‘First They Killed My Father’ Review: Angelina Jolie’s Cambodian film is a haunting, emotional testament to historical trauma
In First They Killed My Father, Angelina Jolie’s adaptation of Loung Ung’s memoir of the Cambodian genocide, the sentence “A daughter of Cambodia remembers so others may never forget” appears on-screen — a perfect summation of the hauntingly emotional film. Though it is told from Ung’s perspective (played by Sareum Srey Moch), the Netflix film becomes the story of Cambodia as a whole, a recollective testament to an entire country’s trauma. The words aren’t etched on a stone monument, but a filmic one.
The film’s casting process was criticized for being exploitative, but whether or not Jolie’s exercise in improvisation was as innocent as she claims, the film deserves recognition as a true Cambodian production while many Hollywood films are marred by whitewashing and white savior tropes. Jolie wrote the script with Ung, and worked closely with acclaimed Cambodian filmmaker Rithy Panh to ensure the film’s authenticity — First They is largely spoken in Khmer, and even the closing text is written in Khmer.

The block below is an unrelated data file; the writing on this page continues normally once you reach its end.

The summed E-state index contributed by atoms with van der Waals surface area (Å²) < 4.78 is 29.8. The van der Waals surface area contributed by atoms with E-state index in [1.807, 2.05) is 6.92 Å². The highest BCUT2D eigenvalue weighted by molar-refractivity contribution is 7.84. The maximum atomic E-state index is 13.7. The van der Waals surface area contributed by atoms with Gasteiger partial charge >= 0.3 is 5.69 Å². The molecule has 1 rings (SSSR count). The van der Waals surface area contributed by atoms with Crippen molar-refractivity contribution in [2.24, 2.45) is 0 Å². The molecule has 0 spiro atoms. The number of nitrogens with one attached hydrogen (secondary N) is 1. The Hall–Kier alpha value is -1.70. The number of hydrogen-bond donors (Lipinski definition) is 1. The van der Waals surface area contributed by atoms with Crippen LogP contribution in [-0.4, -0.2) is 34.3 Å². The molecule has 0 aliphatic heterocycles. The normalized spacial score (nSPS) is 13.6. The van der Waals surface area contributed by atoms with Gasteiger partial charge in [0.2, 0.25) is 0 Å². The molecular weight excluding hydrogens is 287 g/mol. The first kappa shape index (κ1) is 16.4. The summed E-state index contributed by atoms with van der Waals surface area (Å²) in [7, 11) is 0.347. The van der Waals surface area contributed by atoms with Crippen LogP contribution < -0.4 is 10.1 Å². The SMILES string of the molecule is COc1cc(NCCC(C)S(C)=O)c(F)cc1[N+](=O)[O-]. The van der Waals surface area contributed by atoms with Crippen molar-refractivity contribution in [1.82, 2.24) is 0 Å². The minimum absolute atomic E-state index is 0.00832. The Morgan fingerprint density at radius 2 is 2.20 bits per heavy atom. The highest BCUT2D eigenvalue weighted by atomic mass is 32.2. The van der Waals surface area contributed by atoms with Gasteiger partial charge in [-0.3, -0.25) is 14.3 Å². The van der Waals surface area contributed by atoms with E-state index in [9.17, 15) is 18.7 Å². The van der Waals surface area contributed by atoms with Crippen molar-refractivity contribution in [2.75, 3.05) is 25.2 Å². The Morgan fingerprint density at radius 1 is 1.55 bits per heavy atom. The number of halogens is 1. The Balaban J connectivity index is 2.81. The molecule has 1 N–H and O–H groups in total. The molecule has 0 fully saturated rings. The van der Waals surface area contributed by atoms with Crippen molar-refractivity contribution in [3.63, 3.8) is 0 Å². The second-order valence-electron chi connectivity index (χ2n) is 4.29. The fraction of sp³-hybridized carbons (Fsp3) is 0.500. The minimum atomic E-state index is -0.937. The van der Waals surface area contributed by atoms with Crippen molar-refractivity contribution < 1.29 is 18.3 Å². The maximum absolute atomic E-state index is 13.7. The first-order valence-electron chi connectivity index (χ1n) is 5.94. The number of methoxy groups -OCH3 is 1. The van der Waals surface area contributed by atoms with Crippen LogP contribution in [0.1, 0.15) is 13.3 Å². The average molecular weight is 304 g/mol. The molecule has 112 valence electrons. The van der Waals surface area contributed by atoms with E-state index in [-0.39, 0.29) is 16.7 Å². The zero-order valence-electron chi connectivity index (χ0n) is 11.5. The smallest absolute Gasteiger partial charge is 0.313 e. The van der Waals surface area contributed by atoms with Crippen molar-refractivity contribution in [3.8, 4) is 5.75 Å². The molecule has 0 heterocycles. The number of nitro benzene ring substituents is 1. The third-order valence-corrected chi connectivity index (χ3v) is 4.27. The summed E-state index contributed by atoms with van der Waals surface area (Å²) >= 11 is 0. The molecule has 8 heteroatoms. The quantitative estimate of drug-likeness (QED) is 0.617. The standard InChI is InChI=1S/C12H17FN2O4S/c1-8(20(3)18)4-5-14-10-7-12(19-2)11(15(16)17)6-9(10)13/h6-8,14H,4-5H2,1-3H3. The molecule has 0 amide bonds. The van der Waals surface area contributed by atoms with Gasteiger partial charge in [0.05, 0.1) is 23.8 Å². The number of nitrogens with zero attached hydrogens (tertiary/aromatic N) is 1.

Nevertheless, the film doesn’t rely on its dialogue, preferring to convey the horrors of war through its own visual language. We aren’t told about the titular murder, but see it through Ung’s recurring nightmare, one of many dream sequences that communicate Ung’s interiority. This emphasis on visual storytelling comes at the expense of developing Ung as a character, but her seeming numbness makes sense in a world so rife with horrors.
First They Killed My Father also includes several overhead shots which underscore the notion that this film is about the entirety of Cambodia. In one such shot, dozens of makeshift campfires illuminate the families gathered around them, defying a seemingly invincible darkness.
Even though the film is often tough to watch, moments like these tastefully suggest that love and empathy always win the day. Later in the film, Ung stands before the withered shell of a captured Khmer Rouge soldier. She stares him down, neither condemning nor condoning his actions, but seeing him as someone’s father, a person capable of love but manipulated to hate. The film’s success lies in its belief in humanity’s capacity for goodness, putting the onus on the viewer to validate that belief.
Featured image via Netflix.